At the beginning of November I stepped on the scale and weighed an even 220, and clocked in at 16% body fat.  I’m slightly ashamed by that second number, I know there are many ninjas out there who are going to say “Damn!  That’s a fat ninja right there!”  Pretty much every ninja I know would have single-digit numbers for their body fat.  These are some lean fine-tuned athletes.  So I acknowledge that I am not lean at 220 lb and 16%, but it gives me some motivation that (1) I’ve been able to compete pretty well even at this big fatty size, and (2) I have some non-productive weight to shed to get to a lighter weight while not sacrificing muscle.  With almost a half year from the beginning of November to the spring when competition most likely will happen, I feel pretty good about putting out a weight target of 205 lbs (meaning I’d lose 2.5 lbs a month from now until then) and get down to 11% body fat, which would mean 11 of the 15 pounds I’d drop would be pure fat.  If I can hit that goal, I’d feel that I’d done better for American Ninja Warrior 7 than I’d been able to do any other season in this dimension.

BALANCE

Balance is a skill that a lot of ninjas overlook, and they simply hope that they won’t get a brutal balance obstacle in the Qualifying course that begins the competition.  I think there are a large number of American Ninja Warrior competitors who have ridiculous balance from backgrounds in parkour and gymnastics, and while there aren’t very many true balance obstacles in the competition, usually each season a couple of the regions have a tough balance obstacle that reaches out and bites a number of accomplished competitors in the City Qualifying and Finals rounds.  This year that was the Slack Ladder in Venice Beach, which knocked off legendary parkour pro Jesse La Flair (among others), and the Dancing Stones in in Miami which slayed top guys like Idoko Abuh, William Brown, and Brett Sims.  Last year in Dallas our “balance obstacle” was the Tilting Table, which was quite easy, and I have a feeling that we’ll get a more challenging balance obstacle next season.  Balance is not a hard thing to randomly train, so I hop up on beams and rails and practice walking on them whenever I have the chance, and I also bought a kid & beginner friendly slack line that I practice on with my kids on the weekends.  Slack lines are pretty fun, and great balance practice!  My goal is to be ready and confident for whatever balance obstacle they throw my way in American Ninja Warrior 7.

OBSTACLE PRACTICE

While I don’t believe practicing all day long on actual obstacles guarantees success when you encounter them on the course, there is simply no substitute for getting practice on actual obstacles to practice technique and build the psychological confidence that you can surmount similar obstacles when it’s game day.  Sadly I don’t have many actual obstacles at my disposal to train on, and am at a disadvantage to the guys and gals who have obstacle course gyms at their disposal where they can get hundreds of reps of practice.  I’ve never really had ready access to the obstacles though, and have always found a way on my work travels to visit fellow ninjas at their gyms and get some training time and advice from them that I rely on when the competition rolls around.  I’ll continue this approach, and hope to get to places like Alpha Warrior in San Antonio and Iron Sports in Houston a few times before the competition to drill technique and build confidence.  In particular I’m really hoping to build skills in the peg board, which I have a strong feeling we might see in Dallas this year, and the Rolling Escargot which is death to big men and very technique-oriented.  I’m also really hoping to get more experience on some of the vertical grip and rope obstacles as I know I really need to build up my skills and confidence there too.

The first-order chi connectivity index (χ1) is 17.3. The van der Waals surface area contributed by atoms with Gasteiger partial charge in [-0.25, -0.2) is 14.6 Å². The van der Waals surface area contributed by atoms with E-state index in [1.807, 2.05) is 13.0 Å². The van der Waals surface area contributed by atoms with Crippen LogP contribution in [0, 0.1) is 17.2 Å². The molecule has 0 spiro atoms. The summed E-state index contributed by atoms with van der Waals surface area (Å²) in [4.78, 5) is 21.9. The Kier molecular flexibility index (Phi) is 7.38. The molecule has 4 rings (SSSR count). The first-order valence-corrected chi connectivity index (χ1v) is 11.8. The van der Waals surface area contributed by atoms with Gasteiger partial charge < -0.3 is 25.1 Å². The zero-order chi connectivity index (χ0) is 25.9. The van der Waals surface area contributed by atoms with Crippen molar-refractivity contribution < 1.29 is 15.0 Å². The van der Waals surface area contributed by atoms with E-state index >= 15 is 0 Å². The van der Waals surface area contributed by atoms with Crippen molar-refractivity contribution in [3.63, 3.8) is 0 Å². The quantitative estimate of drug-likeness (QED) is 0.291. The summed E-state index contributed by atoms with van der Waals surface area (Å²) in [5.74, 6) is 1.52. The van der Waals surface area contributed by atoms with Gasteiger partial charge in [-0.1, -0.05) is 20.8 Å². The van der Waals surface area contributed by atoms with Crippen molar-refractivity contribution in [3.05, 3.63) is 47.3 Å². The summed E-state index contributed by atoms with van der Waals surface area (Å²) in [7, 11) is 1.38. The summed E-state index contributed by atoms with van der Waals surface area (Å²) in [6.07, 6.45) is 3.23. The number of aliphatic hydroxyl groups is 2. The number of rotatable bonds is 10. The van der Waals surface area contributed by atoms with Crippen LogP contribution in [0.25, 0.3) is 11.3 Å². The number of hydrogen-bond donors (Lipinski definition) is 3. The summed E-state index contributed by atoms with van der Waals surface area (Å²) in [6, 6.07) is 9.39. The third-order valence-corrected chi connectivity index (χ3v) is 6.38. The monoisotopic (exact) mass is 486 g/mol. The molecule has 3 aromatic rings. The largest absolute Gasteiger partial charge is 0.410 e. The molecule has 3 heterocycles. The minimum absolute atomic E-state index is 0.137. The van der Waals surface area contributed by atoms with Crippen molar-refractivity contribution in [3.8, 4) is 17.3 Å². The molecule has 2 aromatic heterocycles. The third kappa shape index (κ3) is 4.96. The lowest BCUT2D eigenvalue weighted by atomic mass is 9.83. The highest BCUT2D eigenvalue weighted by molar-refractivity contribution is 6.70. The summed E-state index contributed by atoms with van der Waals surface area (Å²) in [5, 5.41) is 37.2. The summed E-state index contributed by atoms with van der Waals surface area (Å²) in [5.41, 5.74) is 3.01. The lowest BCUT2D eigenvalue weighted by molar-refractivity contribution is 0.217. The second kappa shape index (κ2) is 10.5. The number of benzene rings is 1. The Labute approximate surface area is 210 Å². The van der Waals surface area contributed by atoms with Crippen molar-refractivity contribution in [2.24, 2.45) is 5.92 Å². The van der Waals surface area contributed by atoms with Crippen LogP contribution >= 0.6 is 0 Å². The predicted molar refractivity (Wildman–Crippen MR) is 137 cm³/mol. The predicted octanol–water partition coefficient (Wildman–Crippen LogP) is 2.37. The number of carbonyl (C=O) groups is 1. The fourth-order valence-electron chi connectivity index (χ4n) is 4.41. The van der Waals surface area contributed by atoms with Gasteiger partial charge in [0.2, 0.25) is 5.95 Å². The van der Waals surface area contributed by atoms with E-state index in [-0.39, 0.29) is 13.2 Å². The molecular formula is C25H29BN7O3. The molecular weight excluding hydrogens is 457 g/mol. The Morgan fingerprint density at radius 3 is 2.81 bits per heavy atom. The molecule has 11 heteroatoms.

So for the record those are the five areas, in approximate order, for my preparation and training for American Ninja Warrior 7.  Hopefully I can stay injury-free (always a big ‘if’ for ninjas) and can break through in American Ninja Warrior 7 to realize my longtime dream of making the National Finals in Vegas to compete with the very best obstacle course runners on the toughest course in America.  Vegas or bust baby!

Fifth Time’s The Charm

Sunday, July 13th, 2014

It took me much longer than I ever expected to get to smash that red plastic button at the end of an American Ninja Warrior course.  To be honest, I’m a little embarrassed it took me this long.  When I first dreamt of competing in Ninja Warrior (before American Ninja Warrior ever existed), like a lot of couch jockeys I felt sure that I could crush that course and easily complete the first stage of competition.  Although I came very close to completing the course in my third season (ANW4) when I failed at the Warped Wall, and fairly close last season when I failed on the second-to-last obstacle (the Circle Cross), I entered my fifth season competing this year having never completed the course and having never felt the sweet sensation of smacking that red button, hearing the horn blast, and celebrating on the top of the wall  in victory.  While my determination never waned, and my desire to get to the top only increased with each failure, I’d be lying if I said that in my dark moments I never wondered if I had the stuff to get the job done, and that I never worried whether I truly belonged on the same course as the amazing assortment of athletes I’ve had the honor to compete with.